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Thursday, April 26, 2012

Public opinion has shifted on drug policy

In class we talk about how society is "progressing."

As in becoming more progressive.

As in making progress.

As in moving into the future without being too encumbered by the past.


Majorities of respondents in the three countries (Britain 56%, Canada 68%, United States 74%) welcome the concept of using alternative penalties—such as fines, probation or community service—rather than prison for non-violent offenders. At least seven-in-ten Britons (70%), Americans (74%) and Canadians (78%) believe personal marijuana use should be dealt with through alternative penalties. Support for similar guidelines for credit card fraud, drunk driving and arson is decidedly lower.

Our society is progressing. Punitive responses to recreational drug use (as well as drug abuse problems) are a thing of the past. The only problem is that current day law is not a thing of the past.

But it will be soon. Because we are progressing.

The people are already there. Now it is time for the law to catch up.

And here is the report.

Dude, you are so far behind the times, mmmmkay?


  1. I would argue that America is progressing on certain things, but drug policy isn't (and most likely won't be) one of them. Think about it - most people do not smoke marijuana, and even fewer still do harder drugs. In fact, those that do smoke marijuana are more likely to smoke it in a recreational manner (read: rarely) than on a chronic basis. The simple fact of the matter is this: most people are just not invested enough in what's at stake to really care about changing drug policy.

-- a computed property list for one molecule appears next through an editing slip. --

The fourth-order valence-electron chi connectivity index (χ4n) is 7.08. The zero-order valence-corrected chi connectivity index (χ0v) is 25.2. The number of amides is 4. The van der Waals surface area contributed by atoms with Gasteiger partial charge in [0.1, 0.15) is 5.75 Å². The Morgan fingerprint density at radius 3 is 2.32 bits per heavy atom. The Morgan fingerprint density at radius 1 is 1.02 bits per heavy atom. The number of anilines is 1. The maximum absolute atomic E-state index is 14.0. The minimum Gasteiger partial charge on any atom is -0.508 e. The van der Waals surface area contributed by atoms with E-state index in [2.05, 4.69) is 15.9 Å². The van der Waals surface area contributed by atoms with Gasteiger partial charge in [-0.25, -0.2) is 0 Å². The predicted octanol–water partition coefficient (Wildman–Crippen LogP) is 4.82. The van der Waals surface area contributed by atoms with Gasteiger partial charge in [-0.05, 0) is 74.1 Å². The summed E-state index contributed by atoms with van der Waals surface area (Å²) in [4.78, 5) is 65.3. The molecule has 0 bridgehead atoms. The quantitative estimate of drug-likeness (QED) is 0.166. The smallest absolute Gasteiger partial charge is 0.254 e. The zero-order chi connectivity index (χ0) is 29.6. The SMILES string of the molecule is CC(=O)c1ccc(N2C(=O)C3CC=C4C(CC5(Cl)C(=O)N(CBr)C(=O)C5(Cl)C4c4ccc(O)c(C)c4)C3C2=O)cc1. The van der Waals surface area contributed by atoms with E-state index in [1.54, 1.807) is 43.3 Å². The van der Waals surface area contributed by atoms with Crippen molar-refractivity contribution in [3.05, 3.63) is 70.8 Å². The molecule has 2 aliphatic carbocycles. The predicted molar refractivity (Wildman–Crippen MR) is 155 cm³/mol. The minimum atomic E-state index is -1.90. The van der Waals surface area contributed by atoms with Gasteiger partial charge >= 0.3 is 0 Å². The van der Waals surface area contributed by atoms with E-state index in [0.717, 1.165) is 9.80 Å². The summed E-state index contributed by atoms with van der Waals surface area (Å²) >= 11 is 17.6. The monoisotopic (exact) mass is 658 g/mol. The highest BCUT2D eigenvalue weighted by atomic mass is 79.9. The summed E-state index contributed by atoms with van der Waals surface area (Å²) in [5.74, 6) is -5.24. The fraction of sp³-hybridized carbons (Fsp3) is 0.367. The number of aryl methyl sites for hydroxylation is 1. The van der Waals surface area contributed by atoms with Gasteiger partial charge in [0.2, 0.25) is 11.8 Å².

A good example of this would be the recent defeat of Proposition 19 in California (California!), a referendum put to their voters which would have legalized recreational marijuana. Public opinion was not much different in 2010 than today with regards to legalization or alternative penalties. Now, you could say I'm comparing apples to oranges, that legalization is a far cry from instituting alternative penalties, but think about it this way: if a more controversial attempt regarding marijuana received only 60% voter turn out (not much better than a run-of-the-mill presidential election)in a state that is known for it's liberal tendencies, what makes you think voters would care to turn out for an even less controversial step? And we haven't even gotten to more hardcore drugs.

    With regard to legislators, drugs are too hot of a subject for them to touch. It will either piss off some constituents or make a few happy (but not more likely to vote); it's simply not worth it for them to initiate any real change. Legislators, more often than not, are for the status quo. It's depressing to think about, but then again, it's the way our government has always been. Perhaps there will come a day in which the American people will suddenly care about the prohibition on drugs the same way they cared about the prohibition on alcohol, but if that day is coming soon, I certainly haven't seen it.

  2. I agree with Robert, even if many politicians think that drug policies should be reformed, it is a risk to pass these new policies. Politicians will do what is safe - however I agree with you in the sense that our politics are far behind our society.

    I have a problem with the realities that Robert and I have pointed out here, I find it distasteful and undemocratic that we have to face a group of politicians who are not representing the constituents in this manner - their intended purpose - but until we decide to make ourselves these public servants, all we can do is complain and hope something changes.